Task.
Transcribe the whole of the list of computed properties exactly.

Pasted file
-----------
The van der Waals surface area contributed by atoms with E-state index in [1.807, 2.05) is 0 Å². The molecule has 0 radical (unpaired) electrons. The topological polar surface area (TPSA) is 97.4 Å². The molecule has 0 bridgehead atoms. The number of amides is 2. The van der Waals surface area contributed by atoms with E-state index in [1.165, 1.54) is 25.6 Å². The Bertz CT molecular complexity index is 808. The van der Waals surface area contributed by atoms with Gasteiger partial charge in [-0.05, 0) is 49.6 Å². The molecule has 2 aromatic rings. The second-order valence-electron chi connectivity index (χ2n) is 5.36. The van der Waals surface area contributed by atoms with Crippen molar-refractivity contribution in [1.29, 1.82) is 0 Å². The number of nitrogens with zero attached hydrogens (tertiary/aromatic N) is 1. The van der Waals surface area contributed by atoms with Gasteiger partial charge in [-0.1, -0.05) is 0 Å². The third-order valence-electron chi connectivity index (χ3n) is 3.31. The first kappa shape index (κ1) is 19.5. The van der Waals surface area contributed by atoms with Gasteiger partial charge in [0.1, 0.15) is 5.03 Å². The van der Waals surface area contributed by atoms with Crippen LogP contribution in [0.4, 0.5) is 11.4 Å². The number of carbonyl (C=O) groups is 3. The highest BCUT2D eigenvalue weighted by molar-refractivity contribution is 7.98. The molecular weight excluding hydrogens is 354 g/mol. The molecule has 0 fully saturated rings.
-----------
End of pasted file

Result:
The van der Waals surface area contributed by atoms with E-state index in [1.807, 2.05) is 0 Å². The molecule has 0 radical (unpaired) electrons. The topological polar surface area (TPSA) is 97.4 Å². The molecule has 0 bridgehead atoms. The number of amides is 2. The van der Waals surface area contributed by atoms with E-state index in [1.165, 1.54) is 25.6 Å². The Bertz CT molecular complexity index is 808. The van der Waals surface area contributed by atoms with Gasteiger partial charge in [-0.05, 0) is 49.6 Å². The molecule has 2 aromatic rings. The second-order valence-electron chi connectivity index (χ2n) is 5.36. The van der Waals surface area contributed by atoms with Crippen molar-refractivity contribution in [1.29, 1.82) is 0 Å². The number of nitrogens with zero attached hydrogens (tertiary/aromatic N) is 1. The van der Waals surface area contributed by atoms with Gasteiger partial charge in [-0.1, -0.05) is 0 Å². The third-order valence-electron chi connectivity index (χ3n) is 3.31. The first kappa shape index (κ1) is 19.5. The van der Waals surface area contributed by atoms with Gasteiger partial charge in [0.1, 0.15) is 5.03 Å². The van der Waals surface area contributed by atoms with Crippen LogP contribution in [0.4, 0.5) is 11.4 Å². The number of carbonyl (C=O) groups is 3. The highest BCUT2D eigenvalue weighted by molar-refractivity contribution is 7.98. The molecular weight excluding hydrogens is 354 g/mol. The molecule has 0 fully saturated rings.